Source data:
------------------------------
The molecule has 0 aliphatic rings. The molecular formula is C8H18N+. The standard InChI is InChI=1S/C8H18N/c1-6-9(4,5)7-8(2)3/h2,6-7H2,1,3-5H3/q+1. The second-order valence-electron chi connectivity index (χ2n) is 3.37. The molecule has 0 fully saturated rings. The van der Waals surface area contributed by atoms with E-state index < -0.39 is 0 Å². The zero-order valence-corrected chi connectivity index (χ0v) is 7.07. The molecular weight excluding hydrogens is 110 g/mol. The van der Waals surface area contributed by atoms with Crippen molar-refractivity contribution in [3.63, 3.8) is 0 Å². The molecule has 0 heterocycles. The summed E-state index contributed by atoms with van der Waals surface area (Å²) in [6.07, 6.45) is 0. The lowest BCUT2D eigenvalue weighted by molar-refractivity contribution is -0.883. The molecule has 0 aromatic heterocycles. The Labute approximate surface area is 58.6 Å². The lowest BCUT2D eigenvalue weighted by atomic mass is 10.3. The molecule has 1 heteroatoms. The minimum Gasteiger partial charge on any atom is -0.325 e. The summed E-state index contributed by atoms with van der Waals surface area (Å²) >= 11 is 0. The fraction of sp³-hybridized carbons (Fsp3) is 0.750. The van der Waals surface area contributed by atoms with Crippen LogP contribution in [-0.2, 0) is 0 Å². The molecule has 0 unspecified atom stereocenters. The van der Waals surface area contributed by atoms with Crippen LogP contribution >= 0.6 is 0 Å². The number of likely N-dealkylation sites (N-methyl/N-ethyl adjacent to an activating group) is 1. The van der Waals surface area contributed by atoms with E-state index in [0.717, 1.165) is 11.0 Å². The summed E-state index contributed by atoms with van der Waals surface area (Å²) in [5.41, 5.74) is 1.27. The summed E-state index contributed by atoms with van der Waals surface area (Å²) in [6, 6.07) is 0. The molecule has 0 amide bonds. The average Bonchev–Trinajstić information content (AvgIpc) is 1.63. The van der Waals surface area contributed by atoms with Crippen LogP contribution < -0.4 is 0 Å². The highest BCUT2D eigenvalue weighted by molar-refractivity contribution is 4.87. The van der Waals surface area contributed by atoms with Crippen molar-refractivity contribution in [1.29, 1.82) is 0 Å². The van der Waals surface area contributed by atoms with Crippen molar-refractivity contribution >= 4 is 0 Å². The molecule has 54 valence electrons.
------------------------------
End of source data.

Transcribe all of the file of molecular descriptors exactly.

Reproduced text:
The molecule has 0 aliphatic rings. The molecular formula is C8H18N+. The standard InChI is InChI=1S/C8H18N/c1-6-9(4,5)7-8(2)3/h2,6-7H2,1,3-5H3/q+1. The second-order valence-electron chi connectivity index (χ2n) is 3.37. The molecule has 0 fully saturated rings. The van der Waals surface area contributed by atoms with E-state index < -0.39 is 0 Å². The zero-order valence-corrected chi connectivity index (χ0v) is 7.07. The molecular weight excluding hydrogens is 110 g/mol. The van der Waals surface area contributed by atoms with Crippen molar-refractivity contribution in [3.63, 3.8) is 0 Å². The molecule has 0 heterocycles. The summed E-state index contributed by atoms with van der Waals surface area (Å²) in [6.07, 6.45) is 0. The lowest BCUT2D eigenvalue weighted by molar-refractivity contribution is -0.883. The molecule has 0 aromatic heterocycles. The Labute approximate surface area is 58.6 Å². The lowest BCUT2D eigenvalue weighted by atomic mass is 10.3. The molecule has 1 heteroatoms. The minimum Gasteiger partial charge on any atom is -0.325 e. The summed E-state index contributed by atoms with van der Waals surface area (Å²) >= 11 is 0. The fraction of sp³-hybridized carbons (Fsp3) is 0.750. The van der Waals surface area contributed by atoms with Crippen LogP contribution in [-0.2, 0) is 0 Å². The molecule has 0 unspecified atom stereocenters. The van der Waals surface area contributed by atoms with Crippen LogP contribution >= 0.6 is 0 Å². The number of likely N-dealkylation sites (N-methyl/N-ethyl adjacent to an activating group) is 1. The van der Waals surface area contributed by atoms with E-state index in [0.717, 1.165) is 11.0 Å². The summed E-state index contributed by atoms with van der Waals surface area (Å²) in [5.41, 5.74) is 1.27. The summed E-state index contributed by atoms with van der Waals surface area (Å²) in [6, 6.07) is 0. The molecule has 0 amide bonds. The average Bonchev–Trinajstić information content (AvgIpc) is 1.63. The van der Waals surface area contributed by atoms with Crippen LogP contribution < -0.4 is 0 Å². The highest BCUT2D eigenvalue weighted by molar-refractivity contribution is 4.87. The van der Waals surface area contributed by atoms with Crippen molar-refractivity contribution in [1.29, 1.82) is 0 Å². The van der Waals surface area contributed by atoms with Crippen molar-refractivity contribution >= 4 is 0 Å². The molecule has 54 valence electrons.